If your commute is an unavoidable part of your day, why not make the best of it?
Enjoy the "me" time. Despite the bad reputation of commuting, a lot of us actually do enjoy our commute! For some, the commute is the only time alone all day. Consider it not lost time, but found time - to think, to read (if you're on public transit), to slip on your headphones and daydream (again, if you're not the one driving!), or listen to an audio book. It's also a good time to transition between work and home so you don't take your stress through the front door with you.
Set a stress-free soundtrack. What you listen to on your commute matters. Turns out, you don't just listen to music, you internalize it. Research has shown that when you listen to music you enjoy, your blood vessels may dilate - which may be good for your heart and for reducing stress. Tuning into music that makes you feel anxious can do just the opposite, causing constriction and a temporary boost in blood pressure. And when the right song comes on, belt it out: Singing may boost your immune system and help your body beat back the stress hormone cortisol.
Stay in the laughter lane. Did you know that the same heart-healthy, stress-soothing potential benefits of singing can be had for a laugh? Tune into your favourite funny radio deejays or find a new stand-up routine on Spotify. Find the fun of the road and the humour in your fellow drivers: How many lip-synchers and nose-pickers can you spot? How long has it been since you played "Punch Buggy" or "I Spy"?
Take the pain out of the trip. Outfit your car for maximum comfort. Adjust your seat so the headrest aligns with the tops of your ears. The seat-base should support your thighs with a little space between the seat-edge and your knees. If you must make a phone call while driving, use a hands-free headset or connect your smartphone to your car and operate it from your car display, keeping your hands where they should be for safety's sake and preventing any cramped-neck, one-handed phone cradling.
Stay off the hunger highway. For many folks, the after-work commute backs right into dinnertime. Use the glove box to stash healthy snacks - granola bars, nuts, or dried fruit - for munchy moments. Don't forget to stay hydrated, too. Tote a reusable water bottle and fill it before you leave in the morning and before you head back home in the afternoon.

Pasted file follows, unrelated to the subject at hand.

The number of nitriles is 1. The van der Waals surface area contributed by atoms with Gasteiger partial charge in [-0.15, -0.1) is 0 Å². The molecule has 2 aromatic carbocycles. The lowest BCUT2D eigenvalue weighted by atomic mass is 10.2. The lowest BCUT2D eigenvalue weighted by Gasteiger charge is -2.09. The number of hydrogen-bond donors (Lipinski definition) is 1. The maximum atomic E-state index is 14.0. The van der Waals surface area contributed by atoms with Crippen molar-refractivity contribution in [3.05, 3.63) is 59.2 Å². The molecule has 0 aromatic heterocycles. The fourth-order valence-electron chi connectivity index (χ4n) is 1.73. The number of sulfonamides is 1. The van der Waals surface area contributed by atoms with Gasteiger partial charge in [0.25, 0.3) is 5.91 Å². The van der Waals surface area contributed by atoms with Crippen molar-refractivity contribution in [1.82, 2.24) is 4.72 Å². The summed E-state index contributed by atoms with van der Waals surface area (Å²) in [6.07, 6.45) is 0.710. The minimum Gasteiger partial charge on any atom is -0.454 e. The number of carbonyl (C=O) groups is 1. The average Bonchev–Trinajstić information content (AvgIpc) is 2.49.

Choose your own rush hour. If you can, plan your morning and afternoon getaways to avoid peak traffic times. Experiment; figure out which hour has the lowest level of "rush." Ask your boss about a "flextime" schedule, a sliding time frame for required work hours rather than a strict 9 to 5. Folks with flexi-schedules may feel less stressed on their way in to work.
Accept your spot in the flow of traffic. What stresses many of us about our commute is a feeling of powerlessness. We see the line of cars and think, "There's no way out! There's nothing I can do!" It may help to accept that, on some level, we brought this on ourselves. Whether we chose to live out in the suburbs so we could have a guest bathroom or we just decided to wake up too late, we have more control than we think. We can't make traffic disappear, but we can control how we feel and react in transit. Do you really want to flash a rude gesture at the guy who cut you off - or would it feel better to simply take a deep breath?
All material copyright MediResource Inc. 1996 – 2022. Terms and conditions of use. The contents herein are for informational purposes only. Always seek the advice of your physician or other qualified health provider with any questions you may have regarding a medical condition. Source: www.medbroadcast.com/healthfeature/gethealthfeature/Commuter-Stress